This is not the post I had planned to write.
Last Monday, my daughter (who is epileptic) had a seven minute seizure on the way to school. We knew her seizures were escalating, but we expected a simple increase in medication, approved by her neurologist via email, would resolve them (as has happened in the past). Instead, with seizures occurring every fifteen minutes, we spent the week in hospital. Two hospitals, a team of neurologists including two professors, four medications, 48 hours on an EEG, and five days later she was stable enough to return home. Lots of follow-up needed, still having about 30 seizures a day, but home.
The temporality of hospitals is curious. There are few other places that combine numbing boredom and anxious panic. Day and night are no longer relevant. Exhaustion is constant. The nurses, volunteers, teachers and clown doctors deserve all the love. (And my heart goes out to all the children and parents who are struggling more than us). In our enforced closeness, my daughter’s good humour was inspiring. I am thankful for a partner who shared shifts, family and friends who visited, sent gifts (beautiful animal-shaped balloons!), care packages, texts, emails and meals, provided childcare for the four year old and offered distractions. I am indebted to colleagues who took up my slack at work, by giving lectures, preparing workshops, proofreading articles (and those are just the things I remember off the top of my head — I haven’t yet braved my calendar). My daughter is at work with me today and she approved this post.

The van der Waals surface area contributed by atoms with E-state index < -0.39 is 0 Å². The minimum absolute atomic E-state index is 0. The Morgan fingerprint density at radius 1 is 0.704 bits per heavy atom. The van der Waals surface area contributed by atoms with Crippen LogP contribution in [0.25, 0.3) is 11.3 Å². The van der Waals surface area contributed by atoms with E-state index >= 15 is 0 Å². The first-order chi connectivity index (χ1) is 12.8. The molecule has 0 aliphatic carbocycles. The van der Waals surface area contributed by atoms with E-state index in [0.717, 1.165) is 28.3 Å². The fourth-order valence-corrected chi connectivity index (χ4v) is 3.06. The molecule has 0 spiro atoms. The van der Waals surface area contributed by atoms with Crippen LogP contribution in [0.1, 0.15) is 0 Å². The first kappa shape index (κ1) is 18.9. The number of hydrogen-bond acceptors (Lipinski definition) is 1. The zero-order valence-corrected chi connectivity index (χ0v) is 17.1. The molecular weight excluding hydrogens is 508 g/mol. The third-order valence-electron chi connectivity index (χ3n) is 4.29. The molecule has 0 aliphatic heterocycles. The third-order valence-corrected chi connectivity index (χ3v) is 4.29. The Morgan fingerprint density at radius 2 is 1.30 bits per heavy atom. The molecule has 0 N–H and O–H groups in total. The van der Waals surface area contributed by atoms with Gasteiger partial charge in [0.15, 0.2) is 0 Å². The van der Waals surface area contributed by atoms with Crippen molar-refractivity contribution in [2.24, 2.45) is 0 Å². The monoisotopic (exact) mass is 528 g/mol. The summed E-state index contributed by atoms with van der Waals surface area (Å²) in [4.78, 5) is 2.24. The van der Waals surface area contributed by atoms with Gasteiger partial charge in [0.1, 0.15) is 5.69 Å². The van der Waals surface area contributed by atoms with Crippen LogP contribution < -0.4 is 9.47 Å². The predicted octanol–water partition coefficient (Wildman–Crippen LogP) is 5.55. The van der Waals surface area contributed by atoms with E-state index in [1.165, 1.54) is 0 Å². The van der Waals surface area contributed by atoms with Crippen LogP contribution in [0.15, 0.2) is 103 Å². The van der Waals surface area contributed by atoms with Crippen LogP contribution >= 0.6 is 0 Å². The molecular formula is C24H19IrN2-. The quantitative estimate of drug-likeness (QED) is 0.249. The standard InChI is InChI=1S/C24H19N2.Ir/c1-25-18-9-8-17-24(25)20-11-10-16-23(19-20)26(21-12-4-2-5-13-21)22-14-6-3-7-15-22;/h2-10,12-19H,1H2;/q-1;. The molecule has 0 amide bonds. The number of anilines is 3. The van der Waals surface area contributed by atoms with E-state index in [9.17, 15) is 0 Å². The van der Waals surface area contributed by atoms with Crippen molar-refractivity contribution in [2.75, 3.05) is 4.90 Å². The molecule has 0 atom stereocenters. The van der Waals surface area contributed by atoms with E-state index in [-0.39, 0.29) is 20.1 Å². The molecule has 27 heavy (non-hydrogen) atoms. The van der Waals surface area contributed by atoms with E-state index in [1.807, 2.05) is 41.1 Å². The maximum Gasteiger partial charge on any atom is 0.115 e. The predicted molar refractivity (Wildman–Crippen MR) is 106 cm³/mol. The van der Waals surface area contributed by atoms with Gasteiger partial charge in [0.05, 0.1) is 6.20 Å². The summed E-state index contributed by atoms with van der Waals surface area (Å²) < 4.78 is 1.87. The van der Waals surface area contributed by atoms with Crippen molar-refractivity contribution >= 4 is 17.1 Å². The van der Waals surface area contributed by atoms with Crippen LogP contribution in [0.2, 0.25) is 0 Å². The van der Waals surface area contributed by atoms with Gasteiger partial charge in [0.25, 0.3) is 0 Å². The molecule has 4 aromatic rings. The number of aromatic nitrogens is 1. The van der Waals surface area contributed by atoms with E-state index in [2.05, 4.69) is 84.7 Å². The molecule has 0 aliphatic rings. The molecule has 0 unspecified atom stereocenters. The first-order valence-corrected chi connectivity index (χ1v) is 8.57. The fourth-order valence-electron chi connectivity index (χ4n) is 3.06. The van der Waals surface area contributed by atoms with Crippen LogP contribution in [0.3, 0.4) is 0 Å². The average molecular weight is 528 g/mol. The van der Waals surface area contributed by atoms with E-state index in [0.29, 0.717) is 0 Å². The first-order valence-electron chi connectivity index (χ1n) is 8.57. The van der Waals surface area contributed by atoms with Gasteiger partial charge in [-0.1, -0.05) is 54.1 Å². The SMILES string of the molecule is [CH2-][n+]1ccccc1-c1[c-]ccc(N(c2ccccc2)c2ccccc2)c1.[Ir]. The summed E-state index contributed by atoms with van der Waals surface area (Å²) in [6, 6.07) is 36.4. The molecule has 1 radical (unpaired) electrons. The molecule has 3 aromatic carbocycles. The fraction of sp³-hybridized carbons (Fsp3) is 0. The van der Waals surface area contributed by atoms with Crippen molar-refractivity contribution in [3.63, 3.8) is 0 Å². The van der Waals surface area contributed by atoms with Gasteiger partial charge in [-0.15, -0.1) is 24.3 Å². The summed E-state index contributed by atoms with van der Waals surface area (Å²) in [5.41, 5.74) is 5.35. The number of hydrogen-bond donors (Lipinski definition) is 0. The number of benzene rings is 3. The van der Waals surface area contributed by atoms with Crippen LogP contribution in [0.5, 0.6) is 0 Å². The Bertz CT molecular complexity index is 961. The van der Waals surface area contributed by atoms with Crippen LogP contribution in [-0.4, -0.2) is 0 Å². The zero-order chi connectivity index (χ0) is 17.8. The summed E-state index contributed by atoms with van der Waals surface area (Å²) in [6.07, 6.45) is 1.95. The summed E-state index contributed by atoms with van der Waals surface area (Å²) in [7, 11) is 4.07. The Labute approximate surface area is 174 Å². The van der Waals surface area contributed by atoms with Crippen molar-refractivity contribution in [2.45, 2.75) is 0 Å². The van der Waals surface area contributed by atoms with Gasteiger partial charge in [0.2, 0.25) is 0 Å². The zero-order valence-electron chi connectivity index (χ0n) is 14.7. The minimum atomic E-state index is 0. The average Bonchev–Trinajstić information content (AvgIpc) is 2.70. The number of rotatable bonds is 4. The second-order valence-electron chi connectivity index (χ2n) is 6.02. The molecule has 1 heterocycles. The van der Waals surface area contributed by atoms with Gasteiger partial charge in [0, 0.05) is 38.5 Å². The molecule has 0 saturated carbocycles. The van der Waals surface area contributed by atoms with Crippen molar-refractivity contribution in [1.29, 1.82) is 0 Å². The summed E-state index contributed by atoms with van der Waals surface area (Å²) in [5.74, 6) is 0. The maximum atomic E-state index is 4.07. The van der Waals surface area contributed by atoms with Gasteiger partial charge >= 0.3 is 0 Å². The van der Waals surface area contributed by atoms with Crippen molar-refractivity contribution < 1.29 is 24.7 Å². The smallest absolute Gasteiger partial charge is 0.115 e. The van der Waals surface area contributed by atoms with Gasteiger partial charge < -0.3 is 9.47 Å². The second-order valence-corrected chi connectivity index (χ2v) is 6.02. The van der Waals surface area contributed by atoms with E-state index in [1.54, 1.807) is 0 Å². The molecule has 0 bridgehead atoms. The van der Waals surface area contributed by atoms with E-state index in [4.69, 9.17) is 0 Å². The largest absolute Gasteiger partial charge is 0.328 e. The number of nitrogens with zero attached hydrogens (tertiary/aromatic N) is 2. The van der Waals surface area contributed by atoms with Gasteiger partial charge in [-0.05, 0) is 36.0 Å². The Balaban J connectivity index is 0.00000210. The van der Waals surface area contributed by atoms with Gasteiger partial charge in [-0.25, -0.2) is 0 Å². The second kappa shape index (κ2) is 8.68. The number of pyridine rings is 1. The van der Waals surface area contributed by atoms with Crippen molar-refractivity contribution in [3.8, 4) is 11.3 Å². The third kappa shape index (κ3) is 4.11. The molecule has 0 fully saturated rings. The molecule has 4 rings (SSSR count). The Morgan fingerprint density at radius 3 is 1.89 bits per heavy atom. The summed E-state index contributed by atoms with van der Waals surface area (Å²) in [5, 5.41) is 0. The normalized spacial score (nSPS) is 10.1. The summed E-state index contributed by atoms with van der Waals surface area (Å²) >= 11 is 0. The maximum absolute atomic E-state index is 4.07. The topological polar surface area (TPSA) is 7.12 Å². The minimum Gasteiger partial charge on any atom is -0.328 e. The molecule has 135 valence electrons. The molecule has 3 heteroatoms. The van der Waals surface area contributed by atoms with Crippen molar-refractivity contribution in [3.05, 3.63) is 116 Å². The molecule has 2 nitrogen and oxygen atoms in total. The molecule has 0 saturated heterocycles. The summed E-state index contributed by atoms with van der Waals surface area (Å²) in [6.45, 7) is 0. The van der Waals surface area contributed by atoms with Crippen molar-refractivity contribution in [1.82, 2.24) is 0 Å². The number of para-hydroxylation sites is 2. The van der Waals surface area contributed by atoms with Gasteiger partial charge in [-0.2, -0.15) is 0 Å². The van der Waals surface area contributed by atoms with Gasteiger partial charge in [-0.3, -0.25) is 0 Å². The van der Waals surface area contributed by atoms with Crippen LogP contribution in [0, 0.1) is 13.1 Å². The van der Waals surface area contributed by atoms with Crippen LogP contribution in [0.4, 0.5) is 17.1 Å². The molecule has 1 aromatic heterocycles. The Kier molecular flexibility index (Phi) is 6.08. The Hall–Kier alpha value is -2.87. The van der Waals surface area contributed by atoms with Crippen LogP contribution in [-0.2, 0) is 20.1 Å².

I am writing this hot on the heels of posts about busyness. The list of what I haven’t done is endless. Emails from work continue to arrive. Deadlines stretch and snap. Work is not so important; it doesn’t matter as much as it did a week ago.